VHP-Center for Women's Medicine
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|Tuesday:||7:30 am-6:30 pm|
|Wednesday:||7:30 am-5:30 pm|
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|Friday:||7:30 am-5:00 pm|
|Saturday - Sunday:||Closed|
SUD can ensnare anyone and is all but certain to diminish a person’s life quality. SUD occurs when long-term exposure to substances such as alcohol or other potentially addictive substances (drugs) leads to social, academic or occupational impairment, and compromises your mental and physical health. A total of 23.5 million people across the United States are in long-term recovery from SUD.
That recovery manifests through a multidisciplined approach. It involves medical, behavioral and recovery support from qualified health care professionals. To treat these disorders, VHP offers counseling and/or medication for addiction treatment to help in the recovery process.
Medication-assisted treatment (MAT) is the use of medications in combination with evidence-based counseling and behavioral therapies for SUD treatment. First, learn more about SUDs.
Collectively, this approach promotes recovery from substance use disorder. Some individuals take these medications on a long-term basis, while others take them for a few months.
Substance use disorder (SUD) affects a person’s brain and subsequently his/her behavior. Ultimately it can lead to a person who is unable to control the use of substances such as legal or illegal drugs.
The use of addictive substances alters your brain’s reward system. As a result of addictive substances, a person will be less inclined to feel pleasure from anything besides a drug or alcohol.
A person then spends more and more time, effort and money to acquire more of the addictive substance your brain now craves and requires. As a result, this can drastically disrupt a person’s daily activities.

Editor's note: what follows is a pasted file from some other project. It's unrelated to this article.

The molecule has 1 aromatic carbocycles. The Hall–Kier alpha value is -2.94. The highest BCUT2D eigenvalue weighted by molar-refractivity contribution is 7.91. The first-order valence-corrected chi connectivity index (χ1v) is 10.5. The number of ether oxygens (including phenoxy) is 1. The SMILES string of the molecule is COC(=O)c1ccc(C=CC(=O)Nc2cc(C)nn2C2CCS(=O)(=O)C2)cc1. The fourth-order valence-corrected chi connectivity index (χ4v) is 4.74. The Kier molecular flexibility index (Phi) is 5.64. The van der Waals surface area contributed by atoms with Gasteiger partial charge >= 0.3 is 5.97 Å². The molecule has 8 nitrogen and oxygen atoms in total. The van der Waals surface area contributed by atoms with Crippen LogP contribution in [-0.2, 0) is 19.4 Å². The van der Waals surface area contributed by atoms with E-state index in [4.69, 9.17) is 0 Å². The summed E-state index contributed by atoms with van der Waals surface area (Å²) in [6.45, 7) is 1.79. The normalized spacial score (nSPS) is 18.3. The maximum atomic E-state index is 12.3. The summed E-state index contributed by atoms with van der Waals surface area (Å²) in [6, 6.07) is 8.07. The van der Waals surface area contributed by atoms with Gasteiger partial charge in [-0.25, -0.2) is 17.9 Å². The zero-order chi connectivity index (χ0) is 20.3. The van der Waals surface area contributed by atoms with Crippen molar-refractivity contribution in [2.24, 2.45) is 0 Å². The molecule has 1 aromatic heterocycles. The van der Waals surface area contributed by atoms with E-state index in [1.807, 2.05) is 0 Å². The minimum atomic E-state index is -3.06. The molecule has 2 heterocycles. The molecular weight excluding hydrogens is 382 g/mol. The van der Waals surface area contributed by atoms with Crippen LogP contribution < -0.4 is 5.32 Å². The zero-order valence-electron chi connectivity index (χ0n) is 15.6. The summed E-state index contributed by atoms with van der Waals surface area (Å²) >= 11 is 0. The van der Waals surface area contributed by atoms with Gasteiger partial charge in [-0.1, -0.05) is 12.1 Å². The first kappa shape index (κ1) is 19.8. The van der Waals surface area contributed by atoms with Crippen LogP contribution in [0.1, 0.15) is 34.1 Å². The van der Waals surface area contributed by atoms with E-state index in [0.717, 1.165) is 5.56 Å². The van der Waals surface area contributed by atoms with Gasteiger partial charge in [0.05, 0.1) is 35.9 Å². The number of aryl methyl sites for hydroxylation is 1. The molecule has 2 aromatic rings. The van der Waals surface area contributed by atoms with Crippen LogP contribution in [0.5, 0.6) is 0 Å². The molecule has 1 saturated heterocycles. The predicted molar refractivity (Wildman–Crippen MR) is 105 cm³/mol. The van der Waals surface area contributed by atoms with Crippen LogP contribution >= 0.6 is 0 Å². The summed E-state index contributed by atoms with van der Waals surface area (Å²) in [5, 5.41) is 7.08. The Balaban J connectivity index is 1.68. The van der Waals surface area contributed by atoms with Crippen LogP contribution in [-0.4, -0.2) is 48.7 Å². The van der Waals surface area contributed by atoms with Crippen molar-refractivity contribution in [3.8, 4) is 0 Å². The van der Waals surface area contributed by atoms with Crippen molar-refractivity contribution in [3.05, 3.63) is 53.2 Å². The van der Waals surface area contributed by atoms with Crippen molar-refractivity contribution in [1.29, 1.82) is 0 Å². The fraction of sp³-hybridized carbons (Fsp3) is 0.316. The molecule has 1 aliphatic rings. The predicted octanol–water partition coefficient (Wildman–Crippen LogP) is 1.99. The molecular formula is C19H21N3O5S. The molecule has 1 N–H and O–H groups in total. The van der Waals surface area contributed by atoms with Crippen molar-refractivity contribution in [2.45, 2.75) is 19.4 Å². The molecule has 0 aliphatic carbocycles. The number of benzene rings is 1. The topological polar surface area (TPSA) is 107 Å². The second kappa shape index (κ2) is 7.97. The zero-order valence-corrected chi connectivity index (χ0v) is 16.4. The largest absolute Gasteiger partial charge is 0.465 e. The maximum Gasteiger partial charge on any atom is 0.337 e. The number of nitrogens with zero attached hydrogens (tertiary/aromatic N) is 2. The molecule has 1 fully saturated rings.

Yes. When you struggle with SUD, even people you know well can view you differently. Often, this view is negative. This further adds to the person suffering from SUD’s torment. Being stigmatized as an alcoholic or addict can prevent a person from seeking treatment.
We believe social support and social inclusion are factors to a successful recovery from addiction. We encourage and promote self-worth and self-respect, in addition to helping someone struggling with SUD to feel part of a community.
We immediately work to reduce stigma within you by utilizing positive, person-first language. All patients are treated with respect and dignity. At all times, your recovery is our primary focus.
Our organization will work with you by respecting your goals and agendas. Our staff works collectively to ensure a life of health, wellness and purpose.
Getting help through counseling for SUD and/or taking medication for addiction treatment can assist your recovery. Read more about VHP’s medication-assisted treatment below.
Medication-assisted treatment (MAT) is the combination of medication and counseling or peer support. Collectively, this approach promotes recovery from substance use disorder.
Prescribed by a medical expert, medications can benefit a person in recovery. These medications can prevent withdrawal, reduce cravings for substances, and help in avoiding the harmful cycle of substance use.
Educated health care providers, focused on providing “whole-patient care,” prescribe medication. Their training includes attention to any medical conditions, psychiatric conditions and substance use concerns an individual may have.